Press Release

It’s all about family

18 July 2012

Why does Satyamev Jayate continue to engage us each Sunday, although it’s one of the most depressing programmes on a tube tearful with miserable shows? There are the standard reasons, of course: Aamir Khan’s celebrity presence, the formidable research and compelling guests (how do they find them?) who communicate better than any TV host.

But that’s not the only reason why. Perhaps, we watch it because it’s personal. It is about you, them, the person across the aisle. News channels’ discussions (which get very personal when anchors or panelists assault each other and our senses) are like Tuesday’s, “Is it too late for Manmohan to change his image?” (NDTV 24x7); “Can an elected chief minister dismiss a Taliban-like diktat as something for the media to discuss?” (Times Now); “Can playing (cricket) improve relations (between India and Pakistan)?” (IBN7).

None of these topics grab us. They’re about other people: politicians, bureaucrats, corporations and terrorists, but not us. Whereas female foeticide, medical malpractice, thwarted love and old age concern us all — our families, the neighbours’ families, somebody’s family. The show tackles issues that implicate most of us, not every weekend, perhaps, but may be the week after next?

Take this Sunday’s episode: elderly abandoned people. That affects millions of parents, children, even grandchildren. It makes us feel guilty. Uncomfortable. You can switch off the news without much more than an earache (did you hear Arnab Goswami screech like tyres braking at 100 mph, Monday night?) but with Satyamev, something is crawling under your skin.

There’s more than a grain of irony in the fact that Oprah’s Next Chapter (Discovery), celebrates exactly what Satyamev criticises: the Indian family. Be it the family of five in a Mumbai slum (“hutment” as her guide, Shantaram author Gregory David Roberts, kindly but less-than-truthfully calls it), who lives in a 10-by-nothing room; be it the four generations of the Somani family living in a mall-sized flat — or be it the Bachchans, whom Oprah visits on her way to a Parmeshwar and Adi Godrej party where A.R. Rahman tells her of his arranged marriages and how he lives with his mother — it’s all about loving your family. Young Aanchal says she loves her matchbox home because of the family closeness. Ditto, the Somani son: “this is what keeps India going”.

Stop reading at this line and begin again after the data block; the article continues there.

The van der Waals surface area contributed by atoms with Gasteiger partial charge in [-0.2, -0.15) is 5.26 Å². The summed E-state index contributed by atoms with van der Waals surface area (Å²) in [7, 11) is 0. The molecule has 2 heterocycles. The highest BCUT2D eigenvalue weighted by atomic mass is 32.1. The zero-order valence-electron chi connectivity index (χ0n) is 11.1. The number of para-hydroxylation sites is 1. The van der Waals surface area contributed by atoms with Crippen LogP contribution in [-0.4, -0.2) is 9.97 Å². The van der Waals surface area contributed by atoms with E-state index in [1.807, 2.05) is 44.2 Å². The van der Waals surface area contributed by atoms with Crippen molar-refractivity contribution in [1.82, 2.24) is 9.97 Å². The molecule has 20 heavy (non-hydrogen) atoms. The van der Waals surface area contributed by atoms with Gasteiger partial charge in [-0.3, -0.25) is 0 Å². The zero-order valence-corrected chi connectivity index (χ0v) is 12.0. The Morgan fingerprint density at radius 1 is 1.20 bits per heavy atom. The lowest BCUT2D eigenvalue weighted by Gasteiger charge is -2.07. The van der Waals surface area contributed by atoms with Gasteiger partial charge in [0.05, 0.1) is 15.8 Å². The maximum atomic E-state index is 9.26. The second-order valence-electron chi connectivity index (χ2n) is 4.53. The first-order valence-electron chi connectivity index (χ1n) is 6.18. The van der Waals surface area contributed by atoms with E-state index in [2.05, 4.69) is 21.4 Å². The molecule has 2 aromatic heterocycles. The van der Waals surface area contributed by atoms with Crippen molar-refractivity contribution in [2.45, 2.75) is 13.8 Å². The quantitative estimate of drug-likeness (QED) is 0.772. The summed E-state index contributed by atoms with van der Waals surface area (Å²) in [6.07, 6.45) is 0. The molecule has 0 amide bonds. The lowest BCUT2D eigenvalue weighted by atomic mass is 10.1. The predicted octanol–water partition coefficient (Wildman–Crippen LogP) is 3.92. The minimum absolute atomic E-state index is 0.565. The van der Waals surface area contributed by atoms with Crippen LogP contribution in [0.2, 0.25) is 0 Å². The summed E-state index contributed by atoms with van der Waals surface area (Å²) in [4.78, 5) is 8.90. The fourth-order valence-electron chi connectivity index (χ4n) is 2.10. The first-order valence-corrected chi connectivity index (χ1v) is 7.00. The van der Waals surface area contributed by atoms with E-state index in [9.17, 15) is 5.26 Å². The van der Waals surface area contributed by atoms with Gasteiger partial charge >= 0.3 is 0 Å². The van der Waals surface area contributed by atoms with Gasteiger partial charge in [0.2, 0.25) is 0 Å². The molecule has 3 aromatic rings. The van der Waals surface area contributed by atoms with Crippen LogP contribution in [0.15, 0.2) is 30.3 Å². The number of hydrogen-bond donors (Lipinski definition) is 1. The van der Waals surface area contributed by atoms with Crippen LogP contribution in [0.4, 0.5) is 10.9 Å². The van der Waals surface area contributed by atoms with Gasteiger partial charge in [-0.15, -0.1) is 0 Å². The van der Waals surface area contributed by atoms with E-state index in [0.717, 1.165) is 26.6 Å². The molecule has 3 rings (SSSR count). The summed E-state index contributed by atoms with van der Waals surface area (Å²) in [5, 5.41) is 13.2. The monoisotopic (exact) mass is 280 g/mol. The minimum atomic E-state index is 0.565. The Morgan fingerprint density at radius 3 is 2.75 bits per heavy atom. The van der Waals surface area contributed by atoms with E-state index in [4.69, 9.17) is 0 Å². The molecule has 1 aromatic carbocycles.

The first episode of Oprah’s show presents the “paradox”, as she calls it, of India — the filth of poverty and the filthy rich. She’s come to “experience” it. Indians need not watch it. We know the India she visits fleetingly — where there’s only running water for two hours, no running water and open air toilets. Watch it, if you must, for Oprah, for the wonder of India she finds in everyone or situation — even the open air, squatting toilet. How she manages the mission impossible of making a hutment feel like the Somani home. How she intones “Na-mas-te” and refuses to take herself seriously: draped in “a wrap fashion” garment she exclaims with more hope than honesty, “I have a saree body”. Ahem.

Family motivated every molecule of Joe Kennedy’s DNA — he would have appreciated Oprah’s India. He lived and did everything to ensure his family became the the first family of America. The Kennedys ( History Channel ) is a controversial, dramatised version of the life that most famous family. Its first episode traces Joe Kennedy Sr as he sweeps all before him to make his sons — first Joe and then Jack after the former died during World War II — president of the United States.

The Kennedys is not the myth of Camelot. Quite the opposite. We see what went on behind — and before — the opening scene in 1960, with Jack Kennedy on the brink of a famous presidential victory: Joe’s ruthless, overweening ambition, his weakness for women other than his wife; Jack’s wandering eye, like his Dad’s, mother Rose’s “faith” above all else, the sibling rivalries and Jackie eyeing a female campaign-worker knowing she’s Jack’s next one... It’s all there. It stars Greg Kinnear as Jack and Tom Wilkinson, outstanding as his father Joe. Katie Holmes (yes, Tom Cruise former wife) as Jackie sounds like she swallowed too much treacle but maybe that will change. Is it historically accurate? Not sure, but it sure makes for good TV.

Source: Indian Express?

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